BRICKS


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Related to BRICKS: BRICS, Walmart
AcronymDefinition
BRICKSBuilding Resources for Integrated Cultural Knowledge Services (EU FP6 program)
BRICKSBasic Research in Informatics for Creating the Knowledge Society (Netherlands)
BRICKSBosnian Resource Information Centre and Kosovar Support
References in classic literature ?
They were left standing upon the corner, staring; down a side street there were two rows of brick houses, and between them a vista: half a dozen chimneys, tall as the tallest of buildings, touching the very sky--and leaping from them half a dozen columns of smoke, thick, oily, and black as night.
Through gloomy vaults where the light of day had never shone, past hideous doors of dark dens and cages, down cavernous flights of steps, and again up steep rugged ascents of stone and brick, more like dry waterfalls than staircases, Defarge, the turnkey, and Jacques Three, linked hand and arm, went with all the speed they could make.
Bricks," he whispered, very low--"old yellow bricks, crumbling with age in a garden- wall; the sweet breath of young cows standing in a mountain-stream; the lead roof of a dove- cote--or perhaps a granary--with the mid-day sun on it; black kid gloves lying in a bureau- drawer of walnut-wood; a dusty road with a horses' drinking-trough beneath the sycamores; little mushrooms bursting through the rotting leaves; and--and--and--"
I find that socialism is often misunderstood by its least intelligent supporters and opponents to mean simply unrestrained indulgence of our natural propensity to heave bricks at respectable persons.
Dead men's bones, arranged in rows, like bricks, to form the first course upon which the walls of the sacristy had been built.
They would sit in circles on the hall of the king's council chamber, and scratch for fleas and pretend to be men; or they would run in and out of the roofless houses and collect pieces of plaster and old bricks in a corner, and forget where they had hidden them, and fight and cry in scuffling crowds, and then break off to play up and down the terraces of the king's garden, where they would shake the rose trees and the oranges in sport to see the fruit and flowers fall.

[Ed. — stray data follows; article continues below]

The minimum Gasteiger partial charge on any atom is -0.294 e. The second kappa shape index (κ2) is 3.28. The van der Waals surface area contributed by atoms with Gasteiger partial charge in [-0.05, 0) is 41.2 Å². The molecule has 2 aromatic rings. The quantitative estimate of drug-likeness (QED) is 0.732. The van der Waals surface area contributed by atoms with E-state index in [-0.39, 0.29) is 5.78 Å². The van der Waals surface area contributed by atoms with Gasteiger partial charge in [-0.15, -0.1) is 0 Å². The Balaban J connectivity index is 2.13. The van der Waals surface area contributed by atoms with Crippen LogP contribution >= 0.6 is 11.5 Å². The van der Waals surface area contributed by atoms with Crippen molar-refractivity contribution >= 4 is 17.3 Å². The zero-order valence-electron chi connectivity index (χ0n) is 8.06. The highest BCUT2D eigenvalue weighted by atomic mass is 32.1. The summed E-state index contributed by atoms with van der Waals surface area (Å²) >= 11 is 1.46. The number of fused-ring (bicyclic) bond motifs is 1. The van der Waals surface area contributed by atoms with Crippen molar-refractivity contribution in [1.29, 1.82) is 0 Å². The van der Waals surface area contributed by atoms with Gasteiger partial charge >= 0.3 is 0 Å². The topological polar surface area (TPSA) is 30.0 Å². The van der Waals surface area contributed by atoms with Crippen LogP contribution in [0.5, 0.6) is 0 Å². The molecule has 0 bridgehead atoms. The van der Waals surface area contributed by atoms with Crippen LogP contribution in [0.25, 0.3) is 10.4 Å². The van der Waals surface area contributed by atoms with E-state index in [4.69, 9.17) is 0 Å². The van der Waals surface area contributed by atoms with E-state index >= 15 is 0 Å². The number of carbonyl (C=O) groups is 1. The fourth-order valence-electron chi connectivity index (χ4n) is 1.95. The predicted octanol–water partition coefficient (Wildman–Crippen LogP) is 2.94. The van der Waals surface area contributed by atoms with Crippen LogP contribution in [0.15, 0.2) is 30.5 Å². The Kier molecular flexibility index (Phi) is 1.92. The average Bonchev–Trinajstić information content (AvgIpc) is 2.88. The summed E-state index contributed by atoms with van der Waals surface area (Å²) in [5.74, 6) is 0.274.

He is as pleased as a child with a new toy when some speed record is broken, when a pair of shoes is made in eleven minutes, when a man lays twelve hundred bricks in an hour, or when a ship crosses the Atlantic in four and a half days.
They set noiselessly to work, and the Parsee on one side and Passepartout on the other began to loosen the bricks so as to make an aperture two feet wide.
Then, with a whistling note that rose above the droning of the pit, the beam swung close over their heads, lighting the tops of the beech trees that line the road, and splitting the bricks, smashing the windows, firing the window frames, and bring- ing down in crumbling ruin a portion of the gable of the house nearest the corner.
At the end of a passage paved with bricks, was a little garden, bathed in sunshine, and rich in warmth and light.
But on the other side, on the flat Essex side, a shapeless and desolate red edifice, a vast pile of bricks with many windows and a slate roof more inaccessible than an Alpine slope, towers over the bend in monstrous ugliness, the tallest, heaviest building for miles around, a thing like an hotel, like a mansion of flats (all to let), exiled into these fields out of a street in West Kensington.
I AM a lazy fellow, and get terribly heavy in my saddle; not to mention that I'm always spending more than I can afford in bricks and mortar, so that I get savage at a lame beggar when he asks me for sixpence.